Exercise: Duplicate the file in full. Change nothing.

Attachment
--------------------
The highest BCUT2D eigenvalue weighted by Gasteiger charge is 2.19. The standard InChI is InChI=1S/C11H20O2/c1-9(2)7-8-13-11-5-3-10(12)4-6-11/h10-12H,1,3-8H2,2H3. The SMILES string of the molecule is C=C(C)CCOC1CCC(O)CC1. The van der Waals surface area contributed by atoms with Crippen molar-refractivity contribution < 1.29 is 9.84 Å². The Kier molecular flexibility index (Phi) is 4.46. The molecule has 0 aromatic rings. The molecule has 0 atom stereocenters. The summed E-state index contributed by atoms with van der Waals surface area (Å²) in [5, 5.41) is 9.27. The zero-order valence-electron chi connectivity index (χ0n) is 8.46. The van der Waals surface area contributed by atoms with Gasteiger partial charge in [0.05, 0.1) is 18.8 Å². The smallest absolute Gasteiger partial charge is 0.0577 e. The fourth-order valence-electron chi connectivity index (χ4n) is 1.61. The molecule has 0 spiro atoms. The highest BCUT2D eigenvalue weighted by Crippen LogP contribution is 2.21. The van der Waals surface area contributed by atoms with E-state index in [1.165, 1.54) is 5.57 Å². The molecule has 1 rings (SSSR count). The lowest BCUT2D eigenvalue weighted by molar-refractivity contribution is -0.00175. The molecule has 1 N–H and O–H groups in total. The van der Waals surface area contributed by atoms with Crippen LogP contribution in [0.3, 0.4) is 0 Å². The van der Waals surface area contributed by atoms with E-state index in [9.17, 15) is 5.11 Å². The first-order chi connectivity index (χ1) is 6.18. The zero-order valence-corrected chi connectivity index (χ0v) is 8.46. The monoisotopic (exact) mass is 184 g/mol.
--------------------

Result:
The highest BCUT2D eigenvalue weighted by Gasteiger charge is 2.19. The standard InChI is InChI=1S/C11H20O2/c1-9(2)7-8-13-11-5-3-10(12)4-6-11/h10-12H,1,3-8H2,2H3. The SMILES string of the molecule is C=C(C)CCOC1CCC(O)CC1. The van der Waals surface area contributed by atoms with Crippen molar-refractivity contribution < 1.29 is 9.84 Å². The Kier molecular flexibility index (Phi) is 4.46. The molecule has 0 aromatic rings. The molecule has 0 atom stereocenters. The summed E-state index contributed by atoms with van der Waals surface area (Å²) in [5, 5.41) is 9.27. The zero-order valence-electron chi connectivity index (χ0n) is 8.46. The van der Waals surface area contributed by atoms with Gasteiger partial charge in [0.05, 0.1) is 18.8 Å². The smallest absolute Gasteiger partial charge is 0.0577 e. The fourth-order valence-electron chi connectivity index (χ4n) is 1.61. The molecule has 0 spiro atoms. The highest BCUT2D eigenvalue weighted by Crippen LogP contribution is 2.21. The van der Waals surface area contributed by atoms with E-state index in [1.165, 1.54) is 5.57 Å². The molecule has 1 rings (SSSR count). The lowest BCUT2D eigenvalue weighted by molar-refractivity contribution is -0.00175. The molecule has 1 N–H and O–H groups in total. The van der Waals surface area contributed by atoms with Crippen LogP contribution in [0.3, 0.4) is 0 Å². The van der Waals surface area contributed by atoms with E-state index in [9.17, 15) is 5.11 Å². The first-order chi connectivity index (χ1) is 6.18. The zero-order valence-corrected chi connectivity index (χ0v) is 8.46. The monoisotopic (exact) mass is 184 g/mol.